With the coal industry struggling to regain its footing following the coal-induced Great Recession, many coal companies have found ways to remain profitable.
But the industry faces another challenge.
The U.S. Environmental Protection Agency has proposed new rules to curb pollution from new coal-fired power plants.
These rules would limit the amount of carbon pollution that can be emitted from new plants, including the carbon pollution emitted from the construction of new coal power plants, and would require companies to pay for pollution control measures.
The rules are expected to go into effect in 2017.
Meanwhile, many states are also looking at regulations to address the effects of CO2 on the air and on the climate.
The EPA is currently working to finalize rules for new power plants to reduce emissions from new and existing coal plants, with plans to issue more regulations on new power plant emissions by 2020.
Some states, like Arizona, have already adopted their own CO2 emission limits.
Arizona has also set up an EPA pilot program to reduce carbon emissions from existing coal- and gas-fired plants, the Phoenix New Times reported.
But, in order to make sure these new regulations are effective, the EPA has also proposed new CO2 limits for existing coal power plant.
For example, the proposed CO2 limit for new plants in New York would be 25 parts per million (ppm) higher than the proposed limits in Arizona.
The proposed limits would also apply to the construction phase of new power projects in New Mexico, Vermont, South Dakota, Oregon and other states.
And, the agency has proposed limits on the amount that plants can emit of CO 2 for new projects in North Carolina and Texas.
The proposal to increase the CO2 cap to 25 ppm would apply to existing plants in North Dakota, Wyoming and Wyoming, South Carolina, Texas, Oklahoma, New Mexico and Virginia, according to the New Times.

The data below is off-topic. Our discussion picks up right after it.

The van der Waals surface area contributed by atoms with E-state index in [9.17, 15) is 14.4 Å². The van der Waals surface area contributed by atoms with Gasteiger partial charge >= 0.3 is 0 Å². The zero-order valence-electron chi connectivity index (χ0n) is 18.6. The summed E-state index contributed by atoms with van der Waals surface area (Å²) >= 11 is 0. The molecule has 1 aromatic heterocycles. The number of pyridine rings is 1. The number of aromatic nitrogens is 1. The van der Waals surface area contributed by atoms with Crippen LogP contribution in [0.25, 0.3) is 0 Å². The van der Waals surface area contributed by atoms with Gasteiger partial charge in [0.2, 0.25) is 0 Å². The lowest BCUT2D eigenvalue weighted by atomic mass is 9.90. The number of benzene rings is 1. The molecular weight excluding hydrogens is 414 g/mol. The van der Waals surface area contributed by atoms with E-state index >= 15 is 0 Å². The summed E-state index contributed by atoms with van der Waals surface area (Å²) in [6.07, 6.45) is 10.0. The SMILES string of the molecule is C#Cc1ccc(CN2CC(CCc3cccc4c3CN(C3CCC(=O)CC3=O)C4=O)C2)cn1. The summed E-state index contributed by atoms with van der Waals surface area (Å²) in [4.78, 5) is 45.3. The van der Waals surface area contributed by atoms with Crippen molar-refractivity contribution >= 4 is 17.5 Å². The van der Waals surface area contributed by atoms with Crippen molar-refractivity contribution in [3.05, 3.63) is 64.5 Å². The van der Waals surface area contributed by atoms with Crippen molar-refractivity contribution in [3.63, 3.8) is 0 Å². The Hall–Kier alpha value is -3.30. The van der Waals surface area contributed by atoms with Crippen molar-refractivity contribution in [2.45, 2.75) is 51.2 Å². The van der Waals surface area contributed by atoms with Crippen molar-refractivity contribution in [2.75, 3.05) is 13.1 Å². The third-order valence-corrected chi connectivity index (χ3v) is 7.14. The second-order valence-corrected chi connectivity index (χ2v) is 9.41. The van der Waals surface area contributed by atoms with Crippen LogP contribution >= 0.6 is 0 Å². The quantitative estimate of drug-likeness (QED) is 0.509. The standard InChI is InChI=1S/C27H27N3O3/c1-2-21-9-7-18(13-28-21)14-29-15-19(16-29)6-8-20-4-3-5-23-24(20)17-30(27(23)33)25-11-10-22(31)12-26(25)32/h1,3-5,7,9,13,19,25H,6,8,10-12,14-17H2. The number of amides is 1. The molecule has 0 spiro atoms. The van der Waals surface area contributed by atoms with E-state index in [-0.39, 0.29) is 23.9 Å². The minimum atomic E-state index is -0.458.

A new EPA proposal to raise the cap on CO2 emissions from coal plants is expected to take effect in 2019.
EPA regulations have also been criticized by environmental groups, including Clean Air Task Force and the Center for Biological Diversity, which have warned that new CO 2 limits could have a disproportionate impact on low-income communities.
The new COII limits could potentially make it harder for people in poor and minority communities to afford new energy systems, the group wrote in a report released on September 5.
“The proposed limits for new coal plants would make it nearly impossible for many low-wage households to access clean, affordable electricity,” said the report, titled “New EPA CO2 Cap and the Cost of Clean Energy.”
The proposed COII cap would make energy systems less competitive, it says.
In addition, “any new CO II limit would disproportionately affect poor and working class communities, while the rich and wealthy would be able to continue benefiting from a high-CO2 system.”
The new limits would have the potential to push up electricity prices, according a September 6 statement from the American Energy Alliance.
The group says it supports the EPA’s proposal to limit CO2 levels in new power stations, but argues that these limits could lead to “unnecessary increases” in energy costs and emissions that would undermine efforts to achieve a more sustainable climate.
“In light of the ongoing climate change crisis and the growing economic costs of CO pollution, EPA should be looking to increase our carbon reduction efforts by limiting the amount and type of CO emissions in power plants,” the statement said.
“While the proposed new standards are a step in the right direction, it would still leave the coal and gas power industry behind.”